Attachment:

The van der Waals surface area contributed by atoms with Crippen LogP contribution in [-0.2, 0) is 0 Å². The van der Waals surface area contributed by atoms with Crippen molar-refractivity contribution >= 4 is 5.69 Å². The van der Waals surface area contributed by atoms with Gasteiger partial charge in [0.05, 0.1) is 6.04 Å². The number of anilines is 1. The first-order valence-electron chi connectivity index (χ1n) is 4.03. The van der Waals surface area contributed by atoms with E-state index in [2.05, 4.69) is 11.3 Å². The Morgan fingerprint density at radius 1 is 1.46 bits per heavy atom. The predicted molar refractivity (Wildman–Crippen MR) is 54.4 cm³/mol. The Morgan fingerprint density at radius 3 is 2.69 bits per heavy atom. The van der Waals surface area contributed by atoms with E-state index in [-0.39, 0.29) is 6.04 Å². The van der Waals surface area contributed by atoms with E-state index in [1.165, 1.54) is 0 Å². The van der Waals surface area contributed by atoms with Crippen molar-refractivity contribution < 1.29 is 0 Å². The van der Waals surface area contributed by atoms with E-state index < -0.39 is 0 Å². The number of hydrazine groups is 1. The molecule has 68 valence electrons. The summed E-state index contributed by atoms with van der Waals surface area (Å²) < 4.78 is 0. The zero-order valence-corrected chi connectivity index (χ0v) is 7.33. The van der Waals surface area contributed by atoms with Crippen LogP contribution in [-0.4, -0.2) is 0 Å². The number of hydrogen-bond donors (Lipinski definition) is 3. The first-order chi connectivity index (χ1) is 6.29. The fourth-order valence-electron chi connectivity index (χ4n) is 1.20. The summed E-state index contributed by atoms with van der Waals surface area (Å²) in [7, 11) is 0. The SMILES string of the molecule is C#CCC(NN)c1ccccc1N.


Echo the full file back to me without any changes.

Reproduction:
The van der Waals surface area contributed by atoms with Crippen LogP contribution in [-0.2, 0) is 0 Å². The van der Waals surface area contributed by atoms with Crippen molar-refractivity contribution >= 4 is 5.69 Å². The van der Waals surface area contributed by atoms with Gasteiger partial charge in [0.05, 0.1) is 6.04 Å². The number of anilines is 1. The first-order valence-electron chi connectivity index (χ1n) is 4.03. The van der Waals surface area contributed by atoms with E-state index in [2.05, 4.69) is 11.3 Å². The Morgan fingerprint density at radius 1 is 1.46 bits per heavy atom. The predicted molar refractivity (Wildman–Crippen MR) is 54.4 cm³/mol. The Morgan fingerprint density at radius 3 is 2.69 bits per heavy atom. The van der Waals surface area contributed by atoms with E-state index in [-0.39, 0.29) is 6.04 Å². The van der Waals surface area contributed by atoms with E-state index in [1.165, 1.54) is 0 Å². The van der Waals surface area contributed by atoms with Crippen molar-refractivity contribution < 1.29 is 0 Å². The van der Waals surface area contributed by atoms with E-state index < -0.39 is 0 Å². The number of hydrazine groups is 1. The molecule has 68 valence electrons. The summed E-state index contributed by atoms with van der Waals surface area (Å²) < 4.78 is 0. The zero-order valence-corrected chi connectivity index (χ0v) is 7.33. The van der Waals surface area contributed by atoms with Crippen LogP contribution in [-0.4, -0.2) is 0 Å². The number of hydrogen-bond donors (Lipinski definition) is 3. The first-order chi connectivity index (χ1) is 6.29. The fourth-order valence-electron chi connectivity index (χ4n) is 1.20. The summed E-state index contributed by atoms with van der Waals surface area (Å²) in [7, 11) is 0. The SMILES string of the molecule is C#CCC(NN)c1ccccc1N.